the house of Oedipus; may he live to be more fortunate!
CREON Cease now your lamentations; 'tis time we bethought us of their
burial. Hear what I have to say, Oedipus. Eteocles, thy son, left
me to rule this land, by assigning it as a marriage portion to Haemon
with the hand of thy daughter Antigone. Wherefore I will no longer
permit thee to dwell therein, for Teiresias plainly declared that
the city would never prosper so long as thou wert in the land. So
begone! And this I say not to flout thee, nor because I bear thee
any grudge, but from fear that some calamity will come upon the realm
by reason of those fiends that dog thy steps.
OEDIPUS O destiny! to what a life of pain and sorrow didst thou bear
me beyond all men that ever were, e'en from the very first; yea for
when I was yet unborn, or ever I had left my mother's womb and seen
the light, Apollo foretold to Laius that I should become my father's
murderer; woe is me! So, as soon as I was born, my father tried to
end again the hapless life he had given, deeming me his foe, for it
was fated he should die at my hand; so he sent me still unweaned to
make a pitiful meal for beasts, but I escaped from that. Ah! would
that Cithaeron had sunk into hell's yawning abyss, in that it slew
me not! Instead thereof Fate made me a slave in the service of Polybus;
and I, poor wretch, after slaying my own father came to wed my mother
to her sorrow, and begat sons that were my brothers, whom also I have
destroyed, by bequeathing unto them the legacy of curses I received
from Laius. For nature did not make me so void of understanding, that
I should have devised these horrors against my own eyes and my children's
life without the intervention of some god. Let that pass. What am
I, poor wretch, to do? Who now will be my guide and tend the blind
man's step? Shall she, that is dead? Were she alive, I know right
well she would. My pair of gallant sons, then? But they are gone from
me. Am I still so young myself that I can find a livelihood? Whence
could I? O Creon, why seek thus to slay me utterly? For so thou wilt,
if thou banish me from the land. Yet will I never twine my arms about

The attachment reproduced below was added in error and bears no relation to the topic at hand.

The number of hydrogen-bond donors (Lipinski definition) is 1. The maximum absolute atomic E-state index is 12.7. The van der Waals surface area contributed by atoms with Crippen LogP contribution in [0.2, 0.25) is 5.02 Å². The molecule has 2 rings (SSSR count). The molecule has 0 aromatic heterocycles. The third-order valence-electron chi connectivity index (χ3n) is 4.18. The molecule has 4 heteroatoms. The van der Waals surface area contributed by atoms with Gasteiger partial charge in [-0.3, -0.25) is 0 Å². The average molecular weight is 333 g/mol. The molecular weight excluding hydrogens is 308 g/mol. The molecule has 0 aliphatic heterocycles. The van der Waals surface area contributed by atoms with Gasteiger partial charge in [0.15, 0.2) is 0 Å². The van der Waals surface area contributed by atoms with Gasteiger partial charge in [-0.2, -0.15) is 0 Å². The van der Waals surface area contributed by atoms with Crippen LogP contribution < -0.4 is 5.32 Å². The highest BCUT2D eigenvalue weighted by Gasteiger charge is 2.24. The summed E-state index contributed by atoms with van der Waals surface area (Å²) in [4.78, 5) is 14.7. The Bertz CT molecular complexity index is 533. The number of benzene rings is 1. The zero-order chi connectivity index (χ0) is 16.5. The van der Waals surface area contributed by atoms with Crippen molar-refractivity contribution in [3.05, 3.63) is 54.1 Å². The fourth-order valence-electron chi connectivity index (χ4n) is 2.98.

thy knees and betray cowardice, for I will not belie my former gallant
soul, no! not for all my evil case.
CREON Thy words are brave in refusing to touch my knees, and I am
equally resolved not to let thee abide in the land. For these dead,
bear one forth-with to the palace; but the other, who came with stranger
folk to sack his native town, the dead Polyneices, cast forth unburied
beyond our frontiers. To all the race of Cadmus shall this be proclaimed,
that whosoe'er is caught decking his corpse with wreaths or giving
it burial, shall be requited with death; unwept, unburied let him
lie, a prey to birds. As for thee, Antigone, leave thy mourning for
these lifeless three and betake thyself indoors to abide there in
maiden state until to-morrow, when Haemon waits to wed thee.
ANTIGONE O father, in what cruel misery are we plunged! For thee
I mourn more than for the dead; for in thy woes there is no opposite
to trouble, but universal sorrow is thy lot. As for thee, thou new-made
king, why, I ask, dost thou mock my father thus with banishment? Why
start making laws over a helpless corpse?
CREON This was what Eteocles, not I, resolved.
ANTIGONE A foolish thought, and foolish art thou for entertaining
CREON What! ought I not to carry out his behests?
ANTIGONE No; not if they are wrong and ill-advised.
CREON Why, is it not just for that other to be given to the dogs?
ANTIGONE Nay, the vengeance ye are exacting is no lawful one.
CREON It is; for he was his country's foe, though not a foeman born.
ANTIGONE Well, to fate he rendered up his destinies.
CREON Let him now pay forfeit in his burial too.
ANTIGONE What crime did he commit in coming to claim his heritage?
CREON Be very sure of this, yon man shall have no burial.
ANTIGONE I will bury him, although the state forbids.
CREON Do so, and thou wilt be making thy own grave by his.
ANTIGONE A noble end, for two so near and dear to be laid side by